13 June 2017

On adapting other nations' educational policies into our system

I've had several notes in my feed lately about education in other countries. This country does this, that country does that, and they are all doing very well, and the implication seems to be that we should do this one thing or that one thing or perhaps both things, and then everything would be hunky dory.

Unfortunately, there are two problems with that: First, many of the things showing up in my feed are mutually exclusive. Second, these things are completely removed from their context. Education exists as a whole in itself and also as a part of and an expression of the society and culture that created it. What works to educate the children of one culture may not work to educate the children of another. Our schools are messed up to a large degree because we are messed up. To go back to something I have pointed out repeatedly as an example: I would love to bring back shop class and home economics, both of which have mostly disappeared from our schools. But our schools will not bring them back as long as we live in a culture where parents react to their children getting burnt or cut because they broke the safety rules by calling up their lawyer and trying to sue the school into oblivion. Shorter school days and no homework like in Finland is difficult if not impossible in a culture where both parents work and daycare is expensive. And as long as we're on the subject, parents treating schools as daycare further hamstrings our educational system.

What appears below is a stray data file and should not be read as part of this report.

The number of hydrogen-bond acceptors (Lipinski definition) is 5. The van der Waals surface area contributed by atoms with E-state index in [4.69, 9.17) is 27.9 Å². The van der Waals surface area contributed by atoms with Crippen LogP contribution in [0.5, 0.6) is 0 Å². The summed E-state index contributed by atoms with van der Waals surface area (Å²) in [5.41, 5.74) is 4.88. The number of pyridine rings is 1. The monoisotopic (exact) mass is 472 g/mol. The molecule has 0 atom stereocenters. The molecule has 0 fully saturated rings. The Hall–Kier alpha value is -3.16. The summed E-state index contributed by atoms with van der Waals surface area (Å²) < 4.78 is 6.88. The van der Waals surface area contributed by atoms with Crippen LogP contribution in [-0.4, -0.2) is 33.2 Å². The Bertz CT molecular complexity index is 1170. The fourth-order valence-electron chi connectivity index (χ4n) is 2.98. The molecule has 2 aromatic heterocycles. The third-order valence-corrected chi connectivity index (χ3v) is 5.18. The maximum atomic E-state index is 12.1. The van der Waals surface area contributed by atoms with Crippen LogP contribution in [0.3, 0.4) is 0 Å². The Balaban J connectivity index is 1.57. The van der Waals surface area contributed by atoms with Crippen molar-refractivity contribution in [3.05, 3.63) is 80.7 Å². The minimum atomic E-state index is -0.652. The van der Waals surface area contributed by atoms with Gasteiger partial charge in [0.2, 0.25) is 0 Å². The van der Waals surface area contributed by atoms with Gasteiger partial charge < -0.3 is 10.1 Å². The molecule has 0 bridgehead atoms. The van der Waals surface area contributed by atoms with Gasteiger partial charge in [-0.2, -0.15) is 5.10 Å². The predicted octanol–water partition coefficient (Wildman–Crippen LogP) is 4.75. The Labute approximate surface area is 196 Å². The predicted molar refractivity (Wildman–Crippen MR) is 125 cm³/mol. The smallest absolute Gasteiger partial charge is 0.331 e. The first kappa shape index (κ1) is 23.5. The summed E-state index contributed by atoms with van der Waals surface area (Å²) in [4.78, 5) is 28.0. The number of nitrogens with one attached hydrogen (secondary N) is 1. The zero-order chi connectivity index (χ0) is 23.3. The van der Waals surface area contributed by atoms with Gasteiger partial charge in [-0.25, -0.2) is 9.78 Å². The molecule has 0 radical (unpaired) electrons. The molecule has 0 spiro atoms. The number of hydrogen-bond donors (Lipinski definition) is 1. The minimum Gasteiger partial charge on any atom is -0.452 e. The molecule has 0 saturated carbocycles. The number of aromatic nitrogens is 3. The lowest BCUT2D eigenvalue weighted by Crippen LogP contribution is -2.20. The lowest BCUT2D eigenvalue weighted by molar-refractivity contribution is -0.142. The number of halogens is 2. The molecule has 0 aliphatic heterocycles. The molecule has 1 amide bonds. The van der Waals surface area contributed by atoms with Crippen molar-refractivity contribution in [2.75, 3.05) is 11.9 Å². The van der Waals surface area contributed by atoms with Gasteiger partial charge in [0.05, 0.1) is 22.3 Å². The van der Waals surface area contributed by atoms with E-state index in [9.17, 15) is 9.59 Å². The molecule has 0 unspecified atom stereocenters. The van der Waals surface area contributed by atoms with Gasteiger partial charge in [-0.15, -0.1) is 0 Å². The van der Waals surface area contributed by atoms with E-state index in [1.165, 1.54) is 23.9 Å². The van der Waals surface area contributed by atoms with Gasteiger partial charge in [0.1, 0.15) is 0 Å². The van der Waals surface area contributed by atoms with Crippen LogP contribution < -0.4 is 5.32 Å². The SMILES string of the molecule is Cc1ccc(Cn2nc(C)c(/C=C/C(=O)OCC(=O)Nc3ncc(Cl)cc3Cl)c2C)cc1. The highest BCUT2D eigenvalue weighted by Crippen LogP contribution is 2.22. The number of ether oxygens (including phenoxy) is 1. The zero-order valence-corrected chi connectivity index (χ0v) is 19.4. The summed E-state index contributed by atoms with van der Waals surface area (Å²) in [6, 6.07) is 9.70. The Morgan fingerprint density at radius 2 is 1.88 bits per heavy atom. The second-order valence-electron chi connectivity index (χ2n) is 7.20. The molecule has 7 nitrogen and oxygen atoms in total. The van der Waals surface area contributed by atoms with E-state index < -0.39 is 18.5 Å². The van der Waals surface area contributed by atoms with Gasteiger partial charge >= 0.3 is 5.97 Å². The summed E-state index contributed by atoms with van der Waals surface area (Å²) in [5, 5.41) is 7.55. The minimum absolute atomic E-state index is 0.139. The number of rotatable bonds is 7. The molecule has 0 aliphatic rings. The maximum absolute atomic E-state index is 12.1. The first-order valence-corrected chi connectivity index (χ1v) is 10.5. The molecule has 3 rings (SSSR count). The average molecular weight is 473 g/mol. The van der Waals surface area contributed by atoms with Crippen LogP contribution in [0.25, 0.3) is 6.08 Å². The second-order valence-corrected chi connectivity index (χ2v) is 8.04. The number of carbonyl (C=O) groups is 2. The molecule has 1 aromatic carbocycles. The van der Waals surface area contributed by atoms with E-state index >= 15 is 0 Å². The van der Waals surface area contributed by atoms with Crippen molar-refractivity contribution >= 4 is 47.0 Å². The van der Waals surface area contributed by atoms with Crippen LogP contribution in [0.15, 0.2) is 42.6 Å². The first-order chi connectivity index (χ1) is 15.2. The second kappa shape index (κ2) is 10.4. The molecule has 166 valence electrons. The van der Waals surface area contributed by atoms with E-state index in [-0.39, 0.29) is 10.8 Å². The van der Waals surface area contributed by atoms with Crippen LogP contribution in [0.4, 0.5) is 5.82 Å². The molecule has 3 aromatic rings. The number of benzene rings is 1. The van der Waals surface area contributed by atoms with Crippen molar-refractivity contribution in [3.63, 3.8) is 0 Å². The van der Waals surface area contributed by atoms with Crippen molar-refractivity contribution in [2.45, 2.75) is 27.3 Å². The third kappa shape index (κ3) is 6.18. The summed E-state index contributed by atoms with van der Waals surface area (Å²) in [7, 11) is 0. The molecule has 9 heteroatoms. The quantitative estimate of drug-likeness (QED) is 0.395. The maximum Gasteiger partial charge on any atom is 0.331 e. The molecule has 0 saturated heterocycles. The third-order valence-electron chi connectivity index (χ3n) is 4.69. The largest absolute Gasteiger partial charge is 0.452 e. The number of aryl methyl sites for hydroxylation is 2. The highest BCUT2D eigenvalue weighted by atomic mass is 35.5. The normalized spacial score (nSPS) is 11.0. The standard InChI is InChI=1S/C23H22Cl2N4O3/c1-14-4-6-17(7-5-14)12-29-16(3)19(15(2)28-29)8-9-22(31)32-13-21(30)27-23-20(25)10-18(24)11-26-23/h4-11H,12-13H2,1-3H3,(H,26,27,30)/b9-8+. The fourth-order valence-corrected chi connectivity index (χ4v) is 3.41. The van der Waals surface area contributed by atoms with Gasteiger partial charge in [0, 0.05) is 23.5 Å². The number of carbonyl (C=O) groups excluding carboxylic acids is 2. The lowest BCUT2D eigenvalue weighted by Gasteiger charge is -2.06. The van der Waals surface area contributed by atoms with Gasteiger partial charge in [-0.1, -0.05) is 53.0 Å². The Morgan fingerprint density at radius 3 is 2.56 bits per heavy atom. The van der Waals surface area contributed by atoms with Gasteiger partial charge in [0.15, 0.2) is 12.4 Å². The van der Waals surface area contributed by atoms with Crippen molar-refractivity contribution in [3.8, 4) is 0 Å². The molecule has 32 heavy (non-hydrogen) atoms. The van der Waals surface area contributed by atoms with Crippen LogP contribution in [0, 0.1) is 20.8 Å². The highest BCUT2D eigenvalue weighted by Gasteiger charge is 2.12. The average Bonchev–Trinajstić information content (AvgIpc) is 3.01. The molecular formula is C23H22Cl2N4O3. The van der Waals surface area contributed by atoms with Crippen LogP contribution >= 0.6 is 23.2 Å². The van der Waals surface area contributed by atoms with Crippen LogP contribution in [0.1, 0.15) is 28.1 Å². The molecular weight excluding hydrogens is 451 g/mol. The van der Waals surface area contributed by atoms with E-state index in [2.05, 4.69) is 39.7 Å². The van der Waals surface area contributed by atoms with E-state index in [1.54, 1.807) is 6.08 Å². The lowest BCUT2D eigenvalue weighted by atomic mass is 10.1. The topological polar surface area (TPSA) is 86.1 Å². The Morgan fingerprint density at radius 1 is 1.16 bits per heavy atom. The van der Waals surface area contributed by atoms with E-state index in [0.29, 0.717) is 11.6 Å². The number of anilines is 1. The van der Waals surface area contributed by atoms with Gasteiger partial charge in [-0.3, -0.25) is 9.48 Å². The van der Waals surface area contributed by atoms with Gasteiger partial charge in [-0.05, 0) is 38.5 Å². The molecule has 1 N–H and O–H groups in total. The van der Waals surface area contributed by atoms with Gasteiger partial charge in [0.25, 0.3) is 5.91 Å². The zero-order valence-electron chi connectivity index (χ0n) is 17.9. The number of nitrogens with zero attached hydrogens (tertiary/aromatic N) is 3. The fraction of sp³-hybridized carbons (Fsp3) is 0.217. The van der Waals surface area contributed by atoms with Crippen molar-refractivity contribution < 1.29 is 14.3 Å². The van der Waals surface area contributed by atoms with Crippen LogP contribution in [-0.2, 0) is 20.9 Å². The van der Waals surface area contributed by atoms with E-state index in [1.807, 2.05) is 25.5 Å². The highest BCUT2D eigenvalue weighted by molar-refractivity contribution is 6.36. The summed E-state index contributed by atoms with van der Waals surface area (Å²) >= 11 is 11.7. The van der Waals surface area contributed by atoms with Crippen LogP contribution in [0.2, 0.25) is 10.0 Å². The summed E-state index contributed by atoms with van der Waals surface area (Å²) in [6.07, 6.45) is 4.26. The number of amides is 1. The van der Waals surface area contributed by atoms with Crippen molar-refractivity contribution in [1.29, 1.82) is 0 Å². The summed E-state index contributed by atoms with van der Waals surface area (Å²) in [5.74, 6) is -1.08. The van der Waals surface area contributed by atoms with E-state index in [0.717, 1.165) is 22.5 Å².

Personally, I think what hamstrings the system most of all is the fact that it is a system in the first place, but that's something for another time

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